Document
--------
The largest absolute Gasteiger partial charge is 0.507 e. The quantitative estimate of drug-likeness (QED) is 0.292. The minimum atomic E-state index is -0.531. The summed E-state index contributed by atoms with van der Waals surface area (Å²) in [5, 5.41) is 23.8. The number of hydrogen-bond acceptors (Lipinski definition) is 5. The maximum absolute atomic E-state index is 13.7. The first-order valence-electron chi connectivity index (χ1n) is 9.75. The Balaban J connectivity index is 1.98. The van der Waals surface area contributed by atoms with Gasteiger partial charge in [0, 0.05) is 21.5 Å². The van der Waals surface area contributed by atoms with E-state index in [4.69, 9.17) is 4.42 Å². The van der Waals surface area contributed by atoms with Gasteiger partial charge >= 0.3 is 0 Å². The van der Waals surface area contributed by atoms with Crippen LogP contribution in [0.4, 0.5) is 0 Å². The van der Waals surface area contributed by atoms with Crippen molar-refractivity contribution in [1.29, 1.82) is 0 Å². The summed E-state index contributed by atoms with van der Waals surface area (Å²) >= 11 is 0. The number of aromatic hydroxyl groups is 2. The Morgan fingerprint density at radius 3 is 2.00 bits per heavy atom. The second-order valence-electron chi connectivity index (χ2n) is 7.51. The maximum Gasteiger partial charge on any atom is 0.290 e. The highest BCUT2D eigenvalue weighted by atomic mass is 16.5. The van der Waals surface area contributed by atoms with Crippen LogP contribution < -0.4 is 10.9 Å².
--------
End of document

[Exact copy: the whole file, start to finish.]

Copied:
The largest absolute Gasteiger partial charge is 0.507 e. The quantitative estimate of drug-likeness (QED) is 0.292. The minimum atomic E-state index is -0.531. The summed E-state index contributed by atoms with van der Waals surface area (Å²) in [5, 5.41) is 23.8. The number of hydrogen-bond acceptors (Lipinski definition) is 5. The maximum absolute atomic E-state index is 13.7. The first-order valence-electron chi connectivity index (χ1n) is 9.75. The Balaban J connectivity index is 1.98. The van der Waals surface area contributed by atoms with Gasteiger partial charge in [0, 0.05) is 21.5 Å². The van der Waals surface area contributed by atoms with E-state index in [4.69, 9.17) is 4.42 Å². The van der Waals surface area contributed by atoms with Gasteiger partial charge >= 0.3 is 0 Å². The van der Waals surface area contributed by atoms with Crippen LogP contribution in [0.4, 0.5) is 0 Å². The van der Waals surface area contributed by atoms with Crippen molar-refractivity contribution in [1.29, 1.82) is 0 Å². The summed E-state index contributed by atoms with van der Waals surface area (Å²) >= 11 is 0. The number of aromatic hydroxyl groups is 2. The Morgan fingerprint density at radius 3 is 2.00 bits per heavy atom. The second-order valence-electron chi connectivity index (χ2n) is 7.51. The maximum Gasteiger partial charge on any atom is 0.290 e. The highest BCUT2D eigenvalue weighted by atomic mass is 16.5. The van der Waals surface area contributed by atoms with Crippen LogP contribution < -0.4 is 10.9 Å².